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Courtesy: Kulea



George Bradley


March 5, 2024

Trade agreements in East and Southern Africa

In East and Southern Africa, free trade agreements (FTAs) include COMESA (Common Market for East and Southern Africa), EAC (East African Community) & SADC (Southern African Development Community). The idea here is to solve nearby country crop deficits, whose crops may be less competitively priced than world market imports (when no duties are applied). FTAs also lean on the economic phrase ‘comparative advantage,’ which states that countries should export goods for which they have a lower cost of production (relative to other goods) and equally, countries should import goods for which they have a higher cost of production.

An example of this is Kenya, which is a deficit sugar region (i.e. its consumption is larger than its production) and therefore needs to import to balance this shortfall. Uganda is a key sugar-exporting country that helps to fill this demand, via COMESA and helps to support African growth. In this example, the assumption is that there are both surplus and deficit members within the FTA which will in theory correct each other’s balance sheets. This is a broad assumption, but this becomes apparent when countries suffer from production failures. This was seen this year in Kenya, a disaster crop which was around 330,000 tonnes lower year-on-year meant a greater need to import sugar. This, coupled with a poor crop in Uganda and also not enough surplus sugar among other COMESA member countries, meant that Kenya had to resort to the world market.

"In East/Southern Africa, free trade agreements (FTAs) include COMESA (Common Market for East and Southern Africa), EAC (East African Community) & SADC (Southern African Development Community)."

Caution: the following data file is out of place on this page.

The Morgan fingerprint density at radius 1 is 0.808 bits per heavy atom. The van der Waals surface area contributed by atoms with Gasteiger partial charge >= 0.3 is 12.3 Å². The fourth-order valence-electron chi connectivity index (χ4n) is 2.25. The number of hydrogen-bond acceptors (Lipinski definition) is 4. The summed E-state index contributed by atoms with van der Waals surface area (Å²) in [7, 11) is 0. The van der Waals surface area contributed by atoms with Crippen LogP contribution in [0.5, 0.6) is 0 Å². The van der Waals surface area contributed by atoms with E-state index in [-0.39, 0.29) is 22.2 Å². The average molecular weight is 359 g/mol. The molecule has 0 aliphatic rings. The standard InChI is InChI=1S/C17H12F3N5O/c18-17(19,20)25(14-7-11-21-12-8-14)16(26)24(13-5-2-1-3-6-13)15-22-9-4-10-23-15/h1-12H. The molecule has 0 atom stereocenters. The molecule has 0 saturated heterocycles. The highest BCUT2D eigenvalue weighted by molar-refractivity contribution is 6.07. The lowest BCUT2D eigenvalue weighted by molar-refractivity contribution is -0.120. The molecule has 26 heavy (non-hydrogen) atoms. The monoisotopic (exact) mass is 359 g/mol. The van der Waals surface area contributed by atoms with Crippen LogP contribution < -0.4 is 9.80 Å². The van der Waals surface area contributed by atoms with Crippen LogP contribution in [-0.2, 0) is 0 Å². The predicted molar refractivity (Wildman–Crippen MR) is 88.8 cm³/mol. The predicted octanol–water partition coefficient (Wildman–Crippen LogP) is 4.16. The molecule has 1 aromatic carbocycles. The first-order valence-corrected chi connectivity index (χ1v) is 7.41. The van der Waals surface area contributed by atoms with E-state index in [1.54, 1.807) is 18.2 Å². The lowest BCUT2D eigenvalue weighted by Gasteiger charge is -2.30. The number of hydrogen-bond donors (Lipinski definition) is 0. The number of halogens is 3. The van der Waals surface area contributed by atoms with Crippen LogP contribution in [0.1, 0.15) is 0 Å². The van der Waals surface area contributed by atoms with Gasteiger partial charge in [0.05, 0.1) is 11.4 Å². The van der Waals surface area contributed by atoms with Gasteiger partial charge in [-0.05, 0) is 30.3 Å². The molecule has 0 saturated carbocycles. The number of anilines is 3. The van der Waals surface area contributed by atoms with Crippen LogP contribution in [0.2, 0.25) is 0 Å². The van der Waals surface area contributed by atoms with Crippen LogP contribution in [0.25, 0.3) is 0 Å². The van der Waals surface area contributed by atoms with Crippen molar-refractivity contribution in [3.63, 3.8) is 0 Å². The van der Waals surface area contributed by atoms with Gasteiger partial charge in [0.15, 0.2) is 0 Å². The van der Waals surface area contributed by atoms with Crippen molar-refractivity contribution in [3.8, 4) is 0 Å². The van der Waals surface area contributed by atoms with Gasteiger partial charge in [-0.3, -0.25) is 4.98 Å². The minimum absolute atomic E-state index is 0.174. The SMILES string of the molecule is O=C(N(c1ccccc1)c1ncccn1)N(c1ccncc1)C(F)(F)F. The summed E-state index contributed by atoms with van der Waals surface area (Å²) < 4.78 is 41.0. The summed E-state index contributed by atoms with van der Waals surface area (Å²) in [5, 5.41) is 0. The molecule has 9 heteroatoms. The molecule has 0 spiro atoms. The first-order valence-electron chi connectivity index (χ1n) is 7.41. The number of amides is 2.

This ties in nicely with another ‘con’ of these FTAs which relates to the world market. FTAs rely on import duties on goods which are imported from countries not involved in the agreement, however, this becomes irrelevant should we see price disparity between local and world market prices. Whilst sticking with the Kenyan crop failure example, we saw an approximate $400/MT margin for world market importers given a low world market price relative to local price. This did come at a time when the Kenyan government granted duty-free import licenses yet the point remains that this price disparity was caused by a significant production reduction in Kenya followed by poor crops among the COMESA region. This was further exacerbated by a low world market price environment versus a strong local price. These viable imports were also seen last year in Rwanda, which imposes a 25% duty on top of the CFR (Cost & Freight) import price. A lack of availability within the COMESA region increased the price of (the little available) COMESA sugar to the point where it is over 1.25 times the price of world market imports.

FTAs, such as COMESA, can be effective when surplus/deficit members function normally. Yet in times of crises, as seen above, we see outside members (i.e. world market exporters) benefit from these markets. This counteracts the intent of an FTA, whereby a reliance on these imports was created. Coming back to this Kenya example, importers benefitted when margins were high but as more sugar comes into the country prices tend to fall - many importers may have felt the negative effects from this. One final point to quickly touch on is a depreciating currency which makes imports more expensive in dollar terms. This further emphasises the need for FTAs to correctly function so that deficit regions can alleviate the pressure from importing commodities priced in dollars.

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